|I am grateful for the opportunity to comment on the draft 2005 Recommendations of the Commission. I am an Occupational Physician with many years experience on talking to both radiation workers, and the public about radiation issues. It is on this basis that I thought it was appropriate to raise comments. These consist of one major observation which in my view is of fundamental importance, and a few more minor observations. I would hope that the Commission would agree that the need for radiological protection to be understandable to workers and the public should be implicitly included within its fundamental aim. The need for public knowledge and information on radiation issues is now probably greater than ever, with considerations of terrorist threats being added to existing public and media profile of radiation issues.
It is a relatively simple job to provide information to the public on Commission recommendations based on deterministic and stochastic risk leading on to principles of radiation protection consisting of justification, optimisation and limitation. Clearly beyond these considerations, there are significant complexities. However, these are rarely not necessary to develop in a simple public information strategy. While those in radiation protection can undoubtedly appreciate the draft's contention that the proposed recommendations represent evolution rather than revolution, I do not believe that this will be apparent to the public who have limited knowledge of the issues. I would suggest that it is of absolutely vital importance that the Commission retains its now well established principles of justification, optimisation and limitation stating them clearly within the new recommendations, even if some of the detail later in the text amends the current systems to some degree. Currently justification appears to be documented purely in terms of medical exposure, though the benefits of radiation use does get repeated mention. Similarly, while the concept of limits remains in the body of the document, it is not explicitly stated in the section on principles.
I really feel very strongly, that the Commission has a duty to provide the basis for public and worker information, and having identified clear principles for more than 15 years, these basic principles must remain if this duty is to be maintained.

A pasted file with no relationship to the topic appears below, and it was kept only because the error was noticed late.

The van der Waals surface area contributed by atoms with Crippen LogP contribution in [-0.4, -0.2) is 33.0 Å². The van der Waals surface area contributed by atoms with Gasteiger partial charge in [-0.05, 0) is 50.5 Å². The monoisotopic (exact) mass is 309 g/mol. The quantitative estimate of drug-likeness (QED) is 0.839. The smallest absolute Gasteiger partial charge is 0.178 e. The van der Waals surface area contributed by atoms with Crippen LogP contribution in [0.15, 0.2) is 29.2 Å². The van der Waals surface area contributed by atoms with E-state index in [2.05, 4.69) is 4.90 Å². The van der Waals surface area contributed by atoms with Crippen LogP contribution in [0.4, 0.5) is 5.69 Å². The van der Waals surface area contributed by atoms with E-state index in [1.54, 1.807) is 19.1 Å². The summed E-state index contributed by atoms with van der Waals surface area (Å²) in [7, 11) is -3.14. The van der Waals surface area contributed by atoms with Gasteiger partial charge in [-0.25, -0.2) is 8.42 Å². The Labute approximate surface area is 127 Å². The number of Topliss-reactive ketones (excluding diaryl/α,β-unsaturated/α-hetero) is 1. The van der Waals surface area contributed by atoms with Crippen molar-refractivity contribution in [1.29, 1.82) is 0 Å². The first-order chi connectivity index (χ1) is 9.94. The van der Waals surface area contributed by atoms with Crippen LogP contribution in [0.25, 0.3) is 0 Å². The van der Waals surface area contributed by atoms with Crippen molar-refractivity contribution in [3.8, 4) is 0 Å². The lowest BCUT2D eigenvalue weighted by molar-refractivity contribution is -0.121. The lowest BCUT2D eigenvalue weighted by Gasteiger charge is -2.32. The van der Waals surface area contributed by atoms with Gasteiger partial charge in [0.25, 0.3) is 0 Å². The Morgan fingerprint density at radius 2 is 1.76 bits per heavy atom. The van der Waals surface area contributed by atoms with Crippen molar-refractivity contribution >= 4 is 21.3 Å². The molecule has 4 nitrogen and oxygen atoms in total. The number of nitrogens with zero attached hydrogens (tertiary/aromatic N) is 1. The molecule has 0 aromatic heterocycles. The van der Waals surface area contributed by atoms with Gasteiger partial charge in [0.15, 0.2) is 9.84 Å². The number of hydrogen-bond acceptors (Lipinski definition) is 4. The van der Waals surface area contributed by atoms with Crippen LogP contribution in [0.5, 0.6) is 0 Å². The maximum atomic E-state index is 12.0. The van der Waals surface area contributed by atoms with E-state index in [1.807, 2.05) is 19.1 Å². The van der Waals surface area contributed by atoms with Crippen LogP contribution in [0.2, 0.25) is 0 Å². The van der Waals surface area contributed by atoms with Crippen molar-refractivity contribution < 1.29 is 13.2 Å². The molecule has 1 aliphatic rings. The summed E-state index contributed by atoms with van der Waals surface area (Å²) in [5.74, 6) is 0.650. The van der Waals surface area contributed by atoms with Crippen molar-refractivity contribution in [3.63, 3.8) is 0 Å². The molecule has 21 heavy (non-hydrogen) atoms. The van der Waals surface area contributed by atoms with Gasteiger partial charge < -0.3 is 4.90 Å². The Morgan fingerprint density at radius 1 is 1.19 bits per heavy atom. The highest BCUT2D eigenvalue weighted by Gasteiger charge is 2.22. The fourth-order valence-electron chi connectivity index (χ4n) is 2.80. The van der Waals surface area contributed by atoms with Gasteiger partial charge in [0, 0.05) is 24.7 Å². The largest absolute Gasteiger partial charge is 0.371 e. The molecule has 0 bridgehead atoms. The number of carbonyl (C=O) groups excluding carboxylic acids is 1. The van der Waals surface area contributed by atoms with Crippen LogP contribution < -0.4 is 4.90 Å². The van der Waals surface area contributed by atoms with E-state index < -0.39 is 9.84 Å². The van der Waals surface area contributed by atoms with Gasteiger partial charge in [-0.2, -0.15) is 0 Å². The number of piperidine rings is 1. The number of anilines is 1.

I would regard the following comments as significantly less important than the issue raised above:-
1. The document makes significant mention of safety culture which probably requires further explanation. The concept was first coined by the nuclear industry in relation to considerations of nuclear safety and avoidance of accidents, it has of course been taken over by conventional health and safety where again it is almost exclusively used in relation to actions to reduce the frequency of accidents. On this basis, it does not appear immediately appropriate to the description of reducing day to day radiation exposure, where there is no accident, and where the end point is quite clearly related to health rather than trauma. As an Occupational Physician, I believe it would be of significant advantage for the Commission to begin to lead considerations of what would rightly be called a health and safety culture.
2. Clearly, in terms of both occupational and emergency exposure, the concepts of societal or population risk are of importance. For many years, they have been important considerations in relation to justification decisions, and in relation to the identification of consequences of events. The lack of consideration of these issues in the draft recommendations is surprising. The idea of collective risk in terms of person sieverts is not an invention of health physicists, but rather a direct result of the acceptance of a linear no threshold dose response for stochastic effects. With the Commission's continued support of this hypothesis for radiation protection use, it is clear that collective dose calculations will still be carried out whether or not they are mentioned in ICRP recommendations. With this in mind, I would suggest that the Commission must retain consideration of collective dose within its text and seek to define what is and what is not appropriate use for such calculations. Similarly, since the Commission makes recommendations on exclusion levels of nuclides based on activity, similar concepts could be used to establish deminimis individual dose contributions to collective dose calculations.